- Open Access
The stromal vascular fraction mitigates radiation-induced gastrointestinal syndrome in mice
Stem Cell Research & Therapy volume 12, Article number: 309 (2021)
The intestine is particularly sensitive to moderate-high radiation dose and the development of gastrointestinal syndrome (GIS) leads to the rapid loss of intestinal mucosal integrity, resulting in bacterial infiltration, sepsis that comprise patient survival. There is an urgent need for effective and rapid therapeutic countermeasures. The stromal vascular fraction (SVF) derived from adipose tissue is an easily accessible source of cells with angiogenic, anti-inflammatory and regenerative properties. We studied the therapeutic impact of SVF and its action on the intestinal stem cell compartment.
Mice exposed to the abdominal radiation (18 Gy) received a single intravenous injection of stromal vascular fraction (SVF) (2.5 × 106 cells), obtained by enzymatic digestion of inguinal fat tissue, on the day of irradiation. Mortality was evaluated as well as intestinal regeneration by histological analyses and absorption function.
The SVF treatment limited the weight loss of the mice and inhibited the intestinal permeability and mortality after abdominal irradiation. Histological analyses showed that SVF treatment stimulated the regeneration of the epithelium by promoting numerous enlarged hyperproliferative zones. SVF restored CD24+/lysozyme− and Paneth cell populations in the ISC compartment with the presence of Paneth Ki67+ cells. SVF has an anti-inflammatory effect by repressing pro-inflammatory cytokines, increasing M2 macrophages in the ileum and anti-inflammatory monocyte subtypes CD11b+Ly6clowCX3CR1high in the spleen.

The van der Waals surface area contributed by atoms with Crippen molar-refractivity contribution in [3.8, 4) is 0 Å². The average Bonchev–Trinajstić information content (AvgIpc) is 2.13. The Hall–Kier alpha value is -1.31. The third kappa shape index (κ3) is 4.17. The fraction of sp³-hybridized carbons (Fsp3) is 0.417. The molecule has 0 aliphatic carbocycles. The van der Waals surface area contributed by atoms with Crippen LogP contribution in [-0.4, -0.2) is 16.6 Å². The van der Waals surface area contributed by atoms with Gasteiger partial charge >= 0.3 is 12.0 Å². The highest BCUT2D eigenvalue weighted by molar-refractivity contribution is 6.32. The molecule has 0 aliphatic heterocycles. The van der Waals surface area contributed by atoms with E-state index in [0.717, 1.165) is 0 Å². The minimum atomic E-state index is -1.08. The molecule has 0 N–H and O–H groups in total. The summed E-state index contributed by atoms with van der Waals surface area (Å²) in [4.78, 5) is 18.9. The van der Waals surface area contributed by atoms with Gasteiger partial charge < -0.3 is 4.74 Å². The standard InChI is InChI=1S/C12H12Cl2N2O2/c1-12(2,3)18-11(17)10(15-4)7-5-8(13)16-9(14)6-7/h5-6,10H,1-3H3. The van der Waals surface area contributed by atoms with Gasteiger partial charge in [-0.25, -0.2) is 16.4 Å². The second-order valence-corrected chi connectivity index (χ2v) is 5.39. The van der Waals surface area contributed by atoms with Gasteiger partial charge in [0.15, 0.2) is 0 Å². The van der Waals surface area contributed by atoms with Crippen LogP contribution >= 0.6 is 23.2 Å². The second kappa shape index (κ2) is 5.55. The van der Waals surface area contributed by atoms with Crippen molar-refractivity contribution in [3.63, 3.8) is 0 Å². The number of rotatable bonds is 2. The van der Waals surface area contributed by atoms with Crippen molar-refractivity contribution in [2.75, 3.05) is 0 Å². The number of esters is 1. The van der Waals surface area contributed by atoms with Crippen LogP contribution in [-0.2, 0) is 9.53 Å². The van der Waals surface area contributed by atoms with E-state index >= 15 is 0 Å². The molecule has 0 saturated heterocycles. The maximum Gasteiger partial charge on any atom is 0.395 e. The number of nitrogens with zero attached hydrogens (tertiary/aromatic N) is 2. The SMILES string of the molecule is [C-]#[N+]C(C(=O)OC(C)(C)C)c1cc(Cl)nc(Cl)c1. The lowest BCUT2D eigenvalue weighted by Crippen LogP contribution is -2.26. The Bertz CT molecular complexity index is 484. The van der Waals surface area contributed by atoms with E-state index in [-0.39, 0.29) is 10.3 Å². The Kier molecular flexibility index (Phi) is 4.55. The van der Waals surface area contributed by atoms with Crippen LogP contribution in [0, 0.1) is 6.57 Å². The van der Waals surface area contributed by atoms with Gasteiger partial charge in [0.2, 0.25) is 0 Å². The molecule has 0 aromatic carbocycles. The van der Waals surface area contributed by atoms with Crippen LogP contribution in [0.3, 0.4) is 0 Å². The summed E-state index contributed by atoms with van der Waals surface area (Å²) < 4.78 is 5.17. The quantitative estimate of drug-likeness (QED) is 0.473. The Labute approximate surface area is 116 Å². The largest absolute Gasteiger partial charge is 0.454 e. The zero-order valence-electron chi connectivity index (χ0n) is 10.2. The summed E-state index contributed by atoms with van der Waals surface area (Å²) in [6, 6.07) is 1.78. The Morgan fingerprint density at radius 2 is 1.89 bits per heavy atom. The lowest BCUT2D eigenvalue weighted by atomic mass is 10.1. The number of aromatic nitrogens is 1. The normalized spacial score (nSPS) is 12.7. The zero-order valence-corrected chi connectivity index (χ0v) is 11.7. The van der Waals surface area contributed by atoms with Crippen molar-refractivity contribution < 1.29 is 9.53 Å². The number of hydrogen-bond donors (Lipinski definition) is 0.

Through the pleiotropic effects that contribute to limiting radiation-induced lethality, SVF opens up attractive prospects for the treatment of emergency GIS.
Accidental or intentional exposure to high doses of ionising radiation can have serious health consequences for the exposed persons and can potentially affect many people at the same time. Irradiation of large volumes at medium to high radiation doses has serious effects on normal, fast-renewing tissues, and all these effects are grouped together under the acute radiation syndrome (ARS). The speed at which the first symptoms appear depends on the rate of renewal of the cells making up the damaged tissue, but also on the radiosensitivity of the stem cells. The gastrointestinal (GI) tract is particularly sensitive to irradiation and lethality resulting from GI tract failure, which is the primary endpoint of ARS. A dose greater than 10 Gy in total body irradiation (TBI) leads to diarrheoa, dehydration, sepsis and intestinal haemorrhage with mortality within 7–10 days after exposure.